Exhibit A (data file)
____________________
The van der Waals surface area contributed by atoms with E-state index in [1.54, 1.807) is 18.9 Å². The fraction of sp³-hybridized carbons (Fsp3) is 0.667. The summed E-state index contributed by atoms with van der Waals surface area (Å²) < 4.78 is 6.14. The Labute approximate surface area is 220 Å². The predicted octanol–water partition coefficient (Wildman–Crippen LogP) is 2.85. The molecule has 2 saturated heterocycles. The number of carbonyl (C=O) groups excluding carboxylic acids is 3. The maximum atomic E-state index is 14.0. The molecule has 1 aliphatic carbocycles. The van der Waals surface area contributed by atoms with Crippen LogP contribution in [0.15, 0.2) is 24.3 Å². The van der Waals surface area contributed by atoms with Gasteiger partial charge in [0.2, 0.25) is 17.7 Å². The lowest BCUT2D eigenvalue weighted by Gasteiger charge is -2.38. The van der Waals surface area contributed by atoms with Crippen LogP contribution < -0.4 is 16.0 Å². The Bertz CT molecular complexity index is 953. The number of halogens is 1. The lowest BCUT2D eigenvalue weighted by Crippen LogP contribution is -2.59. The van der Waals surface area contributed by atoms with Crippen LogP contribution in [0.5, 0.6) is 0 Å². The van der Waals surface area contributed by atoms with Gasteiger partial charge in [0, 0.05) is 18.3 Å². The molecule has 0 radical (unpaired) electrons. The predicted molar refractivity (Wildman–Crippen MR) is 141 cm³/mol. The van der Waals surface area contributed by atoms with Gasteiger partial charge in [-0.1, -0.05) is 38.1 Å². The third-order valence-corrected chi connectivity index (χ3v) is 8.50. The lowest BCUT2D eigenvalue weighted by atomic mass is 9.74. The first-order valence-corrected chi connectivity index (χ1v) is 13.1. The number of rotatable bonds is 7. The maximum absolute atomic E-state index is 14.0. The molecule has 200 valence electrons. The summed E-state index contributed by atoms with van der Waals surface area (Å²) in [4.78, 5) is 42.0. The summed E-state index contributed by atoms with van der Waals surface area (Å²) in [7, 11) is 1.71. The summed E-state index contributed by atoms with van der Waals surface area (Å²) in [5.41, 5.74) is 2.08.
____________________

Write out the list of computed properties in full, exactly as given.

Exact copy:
The van der Waals surface area contributed by atoms with E-state index in [1.54, 1.807) is 18.9 Å². The fraction of sp³-hybridized carbons (Fsp3) is 0.667. The summed E-state index contributed by atoms with van der Waals surface area (Å²) < 4.78 is 6.14. The Labute approximate surface area is 220 Å². The predicted octanol–water partition coefficient (Wildman–Crippen LogP) is 2.85. The molecule has 2 saturated heterocycles. The number of carbonyl (C=O) groups excluding carboxylic acids is 3. The maximum atomic E-state index is 14.0. The molecule has 1 aliphatic carbocycles. The van der Waals surface area contributed by atoms with Crippen LogP contribution in [0.15, 0.2) is 24.3 Å². The van der Waals surface area contributed by atoms with Gasteiger partial charge in [0.2, 0.25) is 17.7 Å². The lowest BCUT2D eigenvalue weighted by Gasteiger charge is -2.38. The van der Waals surface area contributed by atoms with Crippen LogP contribution < -0.4 is 16.0 Å². The Bertz CT molecular complexity index is 953. The number of halogens is 1. The lowest BCUT2D eigenvalue weighted by Crippen LogP contribution is -2.59. The van der Waals surface area contributed by atoms with Crippen LogP contribution in [0.5, 0.6) is 0 Å². The van der Waals surface area contributed by atoms with Gasteiger partial charge in [0, 0.05) is 18.3 Å². The molecule has 0 radical (unpaired) electrons. The predicted molar refractivity (Wildman–Crippen MR) is 141 cm³/mol. The van der Waals surface area contributed by atoms with Gasteiger partial charge in [-0.1, -0.05) is 38.1 Å². The third-order valence-corrected chi connectivity index (χ3v) is 8.50. The lowest BCUT2D eigenvalue weighted by atomic mass is 9.74. The first-order valence-corrected chi connectivity index (χ1v) is 13.1. The number of rotatable bonds is 7. The maximum absolute atomic E-state index is 14.0. The molecule has 200 valence electrons. The summed E-state index contributed by atoms with van der Waals surface area (Å²) in [4.78, 5) is 42.0. The summed E-state index contributed by atoms with van der Waals surface area (Å²) in [7, 11) is 1.71. The summed E-state index contributed by atoms with van der Waals surface area (Å²) in [5.41, 5.74) is 2.08.